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Wednesday, May 24, 2006


On the old Third Age Traveler website, I wrote about the Corcoran Gallery and its Banjo exhibit. One of the paintings on display was by Norman Rockwell, depicting an African-American man playing the banjo to the utter delight of a young white boy using sticks to beat an accompanying rhythm on the floor. It was an interesting painting disturbingly interpreted as racist by the exhibition’s curators, and it piqued our interest in Rockwell’s view of Americana. So here in the Berkshires, Rob and I were going to check it out ourselves.

Rockwell’s history hardly reveals racist tendencies. In fact, he left a position with a major magazine because it only allowed African-Americans depicted in servile positions. Rockwell’s strong civil rights drawings showed an opposite view. Seeing some of these famous illustrations in the exhibit reminded me of their strength when I first saw them many years ago.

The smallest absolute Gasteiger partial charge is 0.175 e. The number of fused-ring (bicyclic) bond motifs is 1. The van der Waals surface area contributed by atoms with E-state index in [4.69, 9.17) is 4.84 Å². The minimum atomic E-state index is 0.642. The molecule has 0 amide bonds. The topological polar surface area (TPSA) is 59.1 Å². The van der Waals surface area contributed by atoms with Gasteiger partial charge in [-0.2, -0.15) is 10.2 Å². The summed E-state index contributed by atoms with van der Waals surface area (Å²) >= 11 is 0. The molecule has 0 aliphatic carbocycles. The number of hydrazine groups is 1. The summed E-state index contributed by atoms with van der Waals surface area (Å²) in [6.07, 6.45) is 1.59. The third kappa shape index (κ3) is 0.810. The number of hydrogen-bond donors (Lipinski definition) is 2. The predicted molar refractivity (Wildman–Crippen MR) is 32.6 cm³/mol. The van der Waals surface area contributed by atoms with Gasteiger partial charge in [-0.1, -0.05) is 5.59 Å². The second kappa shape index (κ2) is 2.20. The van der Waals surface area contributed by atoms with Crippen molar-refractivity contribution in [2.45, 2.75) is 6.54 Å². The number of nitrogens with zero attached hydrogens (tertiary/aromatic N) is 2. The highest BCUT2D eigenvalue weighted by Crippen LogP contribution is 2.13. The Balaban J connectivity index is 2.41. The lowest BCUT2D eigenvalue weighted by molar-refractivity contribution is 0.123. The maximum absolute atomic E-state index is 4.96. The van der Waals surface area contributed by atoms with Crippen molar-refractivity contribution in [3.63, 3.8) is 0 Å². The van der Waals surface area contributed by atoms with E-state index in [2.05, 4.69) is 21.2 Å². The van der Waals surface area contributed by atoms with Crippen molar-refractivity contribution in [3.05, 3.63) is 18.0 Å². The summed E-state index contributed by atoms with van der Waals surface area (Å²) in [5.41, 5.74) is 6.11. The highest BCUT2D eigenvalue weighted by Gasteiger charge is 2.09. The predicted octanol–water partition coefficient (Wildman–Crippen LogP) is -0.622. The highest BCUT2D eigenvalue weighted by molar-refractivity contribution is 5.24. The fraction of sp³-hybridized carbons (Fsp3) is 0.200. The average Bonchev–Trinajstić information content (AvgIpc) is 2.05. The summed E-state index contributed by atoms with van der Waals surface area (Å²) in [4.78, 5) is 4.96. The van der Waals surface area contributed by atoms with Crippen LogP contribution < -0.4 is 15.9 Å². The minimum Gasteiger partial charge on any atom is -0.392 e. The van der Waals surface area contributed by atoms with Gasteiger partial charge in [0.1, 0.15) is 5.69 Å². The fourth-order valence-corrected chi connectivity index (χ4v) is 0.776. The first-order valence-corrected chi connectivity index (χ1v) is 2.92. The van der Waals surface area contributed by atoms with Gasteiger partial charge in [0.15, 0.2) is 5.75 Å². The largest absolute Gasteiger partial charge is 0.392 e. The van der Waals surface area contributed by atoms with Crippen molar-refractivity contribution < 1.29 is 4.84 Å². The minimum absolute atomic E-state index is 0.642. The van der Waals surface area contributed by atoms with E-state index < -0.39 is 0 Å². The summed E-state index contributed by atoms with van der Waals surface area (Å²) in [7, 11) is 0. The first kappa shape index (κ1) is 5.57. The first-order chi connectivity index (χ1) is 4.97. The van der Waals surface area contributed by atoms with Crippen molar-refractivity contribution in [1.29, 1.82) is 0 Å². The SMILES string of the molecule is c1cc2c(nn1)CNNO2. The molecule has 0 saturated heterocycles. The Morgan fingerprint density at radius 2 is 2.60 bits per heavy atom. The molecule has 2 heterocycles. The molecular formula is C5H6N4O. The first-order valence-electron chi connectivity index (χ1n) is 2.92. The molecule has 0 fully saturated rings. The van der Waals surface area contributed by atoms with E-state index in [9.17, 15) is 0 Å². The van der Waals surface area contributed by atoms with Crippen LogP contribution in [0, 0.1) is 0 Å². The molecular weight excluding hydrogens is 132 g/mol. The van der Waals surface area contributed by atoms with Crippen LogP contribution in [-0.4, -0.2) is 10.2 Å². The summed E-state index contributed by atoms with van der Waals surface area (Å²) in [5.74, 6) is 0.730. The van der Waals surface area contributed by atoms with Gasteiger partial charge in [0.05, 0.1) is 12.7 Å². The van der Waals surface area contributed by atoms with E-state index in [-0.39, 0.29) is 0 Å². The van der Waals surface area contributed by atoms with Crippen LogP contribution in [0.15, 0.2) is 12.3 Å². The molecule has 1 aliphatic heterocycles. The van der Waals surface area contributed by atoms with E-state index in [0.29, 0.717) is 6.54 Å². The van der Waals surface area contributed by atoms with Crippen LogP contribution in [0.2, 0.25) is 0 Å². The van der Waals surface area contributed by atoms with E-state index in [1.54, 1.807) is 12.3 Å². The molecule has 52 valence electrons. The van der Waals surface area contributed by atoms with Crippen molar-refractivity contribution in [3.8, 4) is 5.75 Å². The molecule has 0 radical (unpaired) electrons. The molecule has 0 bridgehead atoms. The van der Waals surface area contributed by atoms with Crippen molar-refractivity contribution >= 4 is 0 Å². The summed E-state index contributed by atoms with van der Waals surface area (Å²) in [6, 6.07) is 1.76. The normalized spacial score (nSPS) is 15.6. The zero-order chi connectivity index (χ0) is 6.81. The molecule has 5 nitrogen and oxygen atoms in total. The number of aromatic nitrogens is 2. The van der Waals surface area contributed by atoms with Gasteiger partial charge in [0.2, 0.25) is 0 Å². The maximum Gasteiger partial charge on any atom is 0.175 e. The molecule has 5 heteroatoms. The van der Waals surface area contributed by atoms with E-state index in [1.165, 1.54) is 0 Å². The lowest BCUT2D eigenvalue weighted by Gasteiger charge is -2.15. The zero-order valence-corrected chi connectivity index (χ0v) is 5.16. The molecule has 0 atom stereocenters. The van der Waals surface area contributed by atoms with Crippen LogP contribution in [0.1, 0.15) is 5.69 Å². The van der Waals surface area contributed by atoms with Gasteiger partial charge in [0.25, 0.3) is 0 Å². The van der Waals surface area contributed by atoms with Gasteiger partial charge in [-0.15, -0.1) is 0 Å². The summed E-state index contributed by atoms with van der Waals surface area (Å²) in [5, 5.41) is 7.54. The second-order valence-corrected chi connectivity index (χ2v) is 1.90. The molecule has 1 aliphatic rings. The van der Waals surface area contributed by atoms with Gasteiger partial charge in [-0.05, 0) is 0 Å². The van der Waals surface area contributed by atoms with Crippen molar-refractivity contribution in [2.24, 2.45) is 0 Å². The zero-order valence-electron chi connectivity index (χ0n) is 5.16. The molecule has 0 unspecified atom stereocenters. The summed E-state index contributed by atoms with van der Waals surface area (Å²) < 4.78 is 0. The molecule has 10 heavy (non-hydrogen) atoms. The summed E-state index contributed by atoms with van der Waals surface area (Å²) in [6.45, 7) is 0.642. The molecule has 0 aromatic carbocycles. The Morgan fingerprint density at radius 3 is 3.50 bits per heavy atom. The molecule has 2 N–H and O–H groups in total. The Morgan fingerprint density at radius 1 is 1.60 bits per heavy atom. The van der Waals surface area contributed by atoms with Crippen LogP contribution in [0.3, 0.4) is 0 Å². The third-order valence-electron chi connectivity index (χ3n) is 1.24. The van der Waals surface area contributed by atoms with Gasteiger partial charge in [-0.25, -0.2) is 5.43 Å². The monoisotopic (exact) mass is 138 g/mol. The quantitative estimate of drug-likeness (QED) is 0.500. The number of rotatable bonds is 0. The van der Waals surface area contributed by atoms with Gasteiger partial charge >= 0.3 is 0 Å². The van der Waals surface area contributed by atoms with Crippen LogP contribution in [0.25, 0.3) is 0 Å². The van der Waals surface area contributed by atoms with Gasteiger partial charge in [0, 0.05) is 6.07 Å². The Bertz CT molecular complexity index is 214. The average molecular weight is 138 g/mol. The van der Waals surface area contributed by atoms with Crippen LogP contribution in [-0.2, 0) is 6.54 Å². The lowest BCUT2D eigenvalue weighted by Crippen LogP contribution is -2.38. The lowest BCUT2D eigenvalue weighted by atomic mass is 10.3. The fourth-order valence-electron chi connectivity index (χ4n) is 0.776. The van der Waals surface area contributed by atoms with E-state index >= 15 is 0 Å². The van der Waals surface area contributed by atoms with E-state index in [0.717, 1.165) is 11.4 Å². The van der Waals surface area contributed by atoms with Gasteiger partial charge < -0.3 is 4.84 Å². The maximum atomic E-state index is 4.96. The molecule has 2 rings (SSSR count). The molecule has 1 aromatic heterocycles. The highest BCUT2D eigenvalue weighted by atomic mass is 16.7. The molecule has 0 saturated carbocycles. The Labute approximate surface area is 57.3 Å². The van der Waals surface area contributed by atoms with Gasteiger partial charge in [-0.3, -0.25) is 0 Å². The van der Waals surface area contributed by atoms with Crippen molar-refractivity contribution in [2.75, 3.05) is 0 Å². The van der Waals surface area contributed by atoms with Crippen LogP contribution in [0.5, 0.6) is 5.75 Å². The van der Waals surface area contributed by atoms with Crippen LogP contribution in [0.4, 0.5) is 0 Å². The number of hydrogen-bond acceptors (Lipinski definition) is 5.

Additionally, a recurring motif in Rockwell’s work is the older person sitting in a superior position to a younger person and instructing him in some way. Generally, Rockwell portrayed adults in relationships of instruction or closeness with younger people to demonstrate the importance of intergenerational relationships. This is the way we saw the illustration—the older man entertaining and teaching, much to the delight of the youngster who could not resist joining in the music. It was positive, not negative.

The curator of the museum concurred and showed us numerous examples of Rockwell’s social comments—all positive!

Our docent was a woman whose son had posed for Rockwell. She regaled us with anecdotes and insights we never would have heard elsewhere. Rockwell was a real citizen, using the townspeople as sitting models until he finally switched to photographs. She identified many of the people he depicted in his illustrations, and she knew them well. How often can one be treated to this kind of experience?

If the Rockwell exhibits had been the singular focus of the museum, that would have been enough, but there also was a National Geographic exhibit—illustrations detailing the process by which National Geographic retains illustrators as well as its intricate process of meticulously checking for accuracy before an illustration, whether a soon-to-be-unearthed ancient city or a possible new solar system in space, appears in its publication. Absolutely fascinating.

We lingered so long at these two exhibits, we didn’t have time to see the third exhibit—of another illustrator. We left with added knowledge and a tremendous appreciation and respect for Norman Rockwell and his fellow illustrators. This is a museum to which we will return.
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